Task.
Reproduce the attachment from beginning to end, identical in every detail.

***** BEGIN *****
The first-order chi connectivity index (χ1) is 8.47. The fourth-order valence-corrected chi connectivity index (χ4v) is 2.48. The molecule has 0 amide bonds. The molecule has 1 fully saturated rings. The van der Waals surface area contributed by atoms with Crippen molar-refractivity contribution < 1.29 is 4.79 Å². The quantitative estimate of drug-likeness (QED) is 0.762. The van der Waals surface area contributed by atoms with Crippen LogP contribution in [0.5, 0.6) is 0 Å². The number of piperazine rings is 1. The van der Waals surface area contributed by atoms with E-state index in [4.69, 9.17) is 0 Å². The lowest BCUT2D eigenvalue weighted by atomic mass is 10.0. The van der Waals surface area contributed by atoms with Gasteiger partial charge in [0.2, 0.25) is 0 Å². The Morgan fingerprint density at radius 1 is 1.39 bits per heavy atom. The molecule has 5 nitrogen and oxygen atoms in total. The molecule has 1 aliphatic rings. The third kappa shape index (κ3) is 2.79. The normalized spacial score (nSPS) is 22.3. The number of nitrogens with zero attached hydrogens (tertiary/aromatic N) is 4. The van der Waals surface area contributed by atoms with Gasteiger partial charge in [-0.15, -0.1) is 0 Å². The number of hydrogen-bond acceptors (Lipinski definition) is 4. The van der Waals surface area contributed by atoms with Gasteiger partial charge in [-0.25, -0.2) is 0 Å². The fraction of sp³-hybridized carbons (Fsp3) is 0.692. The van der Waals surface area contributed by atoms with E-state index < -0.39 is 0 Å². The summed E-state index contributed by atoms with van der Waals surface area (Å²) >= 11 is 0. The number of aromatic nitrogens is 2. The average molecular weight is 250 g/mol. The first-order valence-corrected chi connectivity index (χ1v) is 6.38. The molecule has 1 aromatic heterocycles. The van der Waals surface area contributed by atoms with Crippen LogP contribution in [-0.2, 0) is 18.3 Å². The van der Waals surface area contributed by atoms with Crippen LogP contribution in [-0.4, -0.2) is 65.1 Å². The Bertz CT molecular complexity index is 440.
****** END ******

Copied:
The first-order chi connectivity index (χ1) is 8.47. The fourth-order valence-corrected chi connectivity index (χ4v) is 2.48. The molecule has 0 amide bonds. The molecule has 1 fully saturated rings. The van der Waals surface area contributed by atoms with Crippen molar-refractivity contribution < 1.29 is 4.79 Å². The quantitative estimate of drug-likeness (QED) is 0.762. The van der Waals surface area contributed by atoms with Crippen LogP contribution in [0.5, 0.6) is 0 Å². The number of piperazine rings is 1. The van der Waals surface area contributed by atoms with E-state index in [4.69, 9.17) is 0 Å². The lowest BCUT2D eigenvalue weighted by atomic mass is 10.0. The van der Waals surface area contributed by atoms with Gasteiger partial charge in [0.2, 0.25) is 0 Å². The Morgan fingerprint density at radius 1 is 1.39 bits per heavy atom. The molecule has 5 nitrogen and oxygen atoms in total. The molecule has 1 aliphatic rings. The third kappa shape index (κ3) is 2.79. The normalized spacial score (nSPS) is 22.3. The number of nitrogens with zero attached hydrogens (tertiary/aromatic N) is 4. The van der Waals surface area contributed by atoms with Gasteiger partial charge in [-0.15, -0.1) is 0 Å². The number of hydrogen-bond acceptors (Lipinski definition) is 4. The van der Waals surface area contributed by atoms with Gasteiger partial charge in [-0.25, -0.2) is 0 Å². The fraction of sp³-hybridized carbons (Fsp3) is 0.692. The van der Waals surface area contributed by atoms with E-state index < -0.39 is 0 Å². The summed E-state index contributed by atoms with van der Waals surface area (Å²) >= 11 is 0. The number of aromatic nitrogens is 2. The average molecular weight is 250 g/mol. The first-order valence-corrected chi connectivity index (χ1v) is 6.38. The molecule has 1 aromatic heterocycles. The van der Waals surface area contributed by atoms with Crippen LogP contribution in [-0.2, 0) is 18.3 Å². The van der Waals surface area contributed by atoms with Crippen LogP contribution in [-0.4, -0.2) is 65.1 Å². The Bertz CT molecular complexity index is 440.